In what has become a rite of March since coach Jim Larrañaga took over the University of Miami basketball program, Hurricane players, coaches, cheerleaders, and fans gathered at the campus Rathskeller Sunday night to await their NCAA Tournament seeding, bracket and first-round opponent.
They erupted into celebration and pointed their cellphone cameras toward the jumbo TV screen upon seeing their logo pop up. The Hurricanes were awarded a No. 6 seed and will play No. 11 seed Loyola-Chicago (28-5) on Thursday at 3 p.m. on truTV in Dallas, which is also the site for the sixth-seeded Florida Gators, who know better than anyone that Loyola-Chicago should be taken very seriously.
The Ramblers beat then-No.5 Florida in Gainesville 65-59 in early December, and the Gators’ ranking plummeted as a result. Loyola-Chicago went on to a 15-3 conference record, won the league title, and is in the NCAA Tournament for the first time since 1985.
Larrañaga is quite familiar with Loyola-Chicago, as the school’s athletic director is Steve Watson, who played for Larranaga at Bowling Green. The Ramblers’ coach, Porter Moser, is a former assistant of highly-respected Rick Majerus.
Never miss a local story.
“They’re out of the Missouri Valley, and anybody that knows the MVC knows it’s not a football league, it’s a basketball league,” Larrañaga said. “You go to their arenas, they’re selling out 10,000 strong. For our players and our staff, the major concern is anybody that can go on the road and win in Gainesville in the non-conference and beat the University of Florida on their home court, that says an awful lot about their capability.”
UM was one of nine Atlantic Coast Conference teams to make the NCAA Tournament field — the most of any conference. The others were top seed Virginia, which is in Miami’s quarter of the bracket, Duke, North Carolina, N.C. State, Clemson, Florida State, Syracuse and Virginia Tech.
Other potential teams in Miami’s path to the Final Four include Tennessee and Cincinnati.
It is Miami’s tenth appearance in the NCAA Tournament, third in a row, and fourth in seven years under Larrañaga after just one appearance in the nine years before he arrived. UM’s best finishes were Sweet 16 appearances in 2000, 2013, and 2016, when the Hurricanes entered the tournament as a No. 3 seed and were eliminated by eventual national champion Villanova.
For the third year in a row, there was no question the Hurricanes (22-9, 12-8 ACC) were going to get an invitation to the Big Dance. Still, freshman Lonnie Walker IV admitted he was nervous.
“It was a bit of anxiety, my stomach was turning, my heart was pounding out of my chest,” said Walker, who barely ate the plate of food in front of him during the show. “This is one of those dreams you dream about your entire life as a young basketball player and given the opportunity to play with such great teammates, it’s a blessing. I’m beyond grateful and happy that we’re in this March Madness, and now it’s time to focus on this team and get ready for Thursday.”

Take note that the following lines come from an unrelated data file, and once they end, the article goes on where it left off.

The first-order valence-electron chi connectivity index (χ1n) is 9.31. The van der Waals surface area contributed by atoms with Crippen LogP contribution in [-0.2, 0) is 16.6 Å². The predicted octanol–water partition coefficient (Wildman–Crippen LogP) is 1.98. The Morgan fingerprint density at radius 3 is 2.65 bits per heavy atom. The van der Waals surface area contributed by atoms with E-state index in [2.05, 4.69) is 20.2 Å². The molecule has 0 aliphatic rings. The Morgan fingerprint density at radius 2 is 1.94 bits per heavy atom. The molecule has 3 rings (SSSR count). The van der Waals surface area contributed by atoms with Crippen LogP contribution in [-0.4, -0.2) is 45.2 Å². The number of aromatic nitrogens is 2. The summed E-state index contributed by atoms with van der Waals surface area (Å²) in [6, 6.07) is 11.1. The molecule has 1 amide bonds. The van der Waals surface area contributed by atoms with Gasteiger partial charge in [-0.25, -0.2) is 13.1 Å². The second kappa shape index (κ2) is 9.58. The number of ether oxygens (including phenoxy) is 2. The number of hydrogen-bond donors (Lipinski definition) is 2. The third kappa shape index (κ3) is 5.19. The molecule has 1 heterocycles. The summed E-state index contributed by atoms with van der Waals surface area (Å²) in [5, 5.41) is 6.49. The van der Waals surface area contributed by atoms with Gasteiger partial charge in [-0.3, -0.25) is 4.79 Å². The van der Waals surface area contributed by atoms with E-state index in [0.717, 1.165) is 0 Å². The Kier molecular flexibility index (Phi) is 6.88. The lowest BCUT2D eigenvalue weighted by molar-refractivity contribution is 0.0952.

Walker said the Canes will not take the Ramblers lightly.
“They made March Madness just like us, that’s self-explanatory,” he said. “They’re a great team, pretty know they know what they’re doing. They’re 28-5 and beat Florida at Florida. Especially in the NCAA Tournament, the intensity and defensive energy is going to be like no other, so we have to play at our best.”
Sophomore Dewan Huell said the team’s mentality is simple — “Win or go home, and we don’t want to go home yet.”
Chris Lykes, the Hurricanes’ electric freshman guard, said the team learned a lesson from losing the ACC quarterfinal against North Carolina last week. “We learned that the intensity is up a notch, and we have to bring the energy 100 percent of the time. I don’t think we left it all out on the court in the ACC tournament. We’re going to do better. The guys are hungry knowing we didn’t do our best job in North Carolina, so we should come out with a lot more energy.”
This year, for the first time, the tournament selection committee added an additional criterion to its formula — the Quadrant System.
Teams were rewarded for winning Quadrant I games, which are home games vs. Top 30 RPI teams, neutral games vs. Top 50 and road games against Top 75. The Hurricanes were 5-6 in those games. They were 3-2 in Quadrant II, which includes home games against teams with RPI 31-75, neutral games against 51-100 teams, and road games against Nos. 76-135.
It is unlikely sophomore guard Bruce Brown will be able to play in the tournament after missing 11 games following surgery on his left foot. He has a doctor’s appointment on Monday to have the foot re-evaluated, but Larranaga said there is “no chance” Brown will play Thursday. “He hasn’t played in six weeks, it would take him six weeks to rehab.”
Asked if Brown might be able to play if the team advances, the coach replied: “Let me put it this way: If Bruce decide to come back next year for his [junior] year, then we’ll plan on playing him.”
The Final Four is at the Alamodome in San Antonio from March 31 to April 2.
Who: No. 6. University of Miami (22-9) vs. No. 11. Loyola-Chicago (28-5).
When: Thursday, 3 p.m., truTV.
Where: American Airlines Center, Dallas.
Scouting report on the Ramblers: They beat the University of Florida 65-59 in Gainesville in early December, went 10-3 in nonconference games and 15-3 in conference games. They are champions of the Missouri Valley Conference and are in the NCAA Tournament for the first time since 1985. Their coach, Porter Moser, is a former Rick Majerus assistant, and their athletic director Steve Watson played for UM coach Jim Larrañaga at Bowling Green.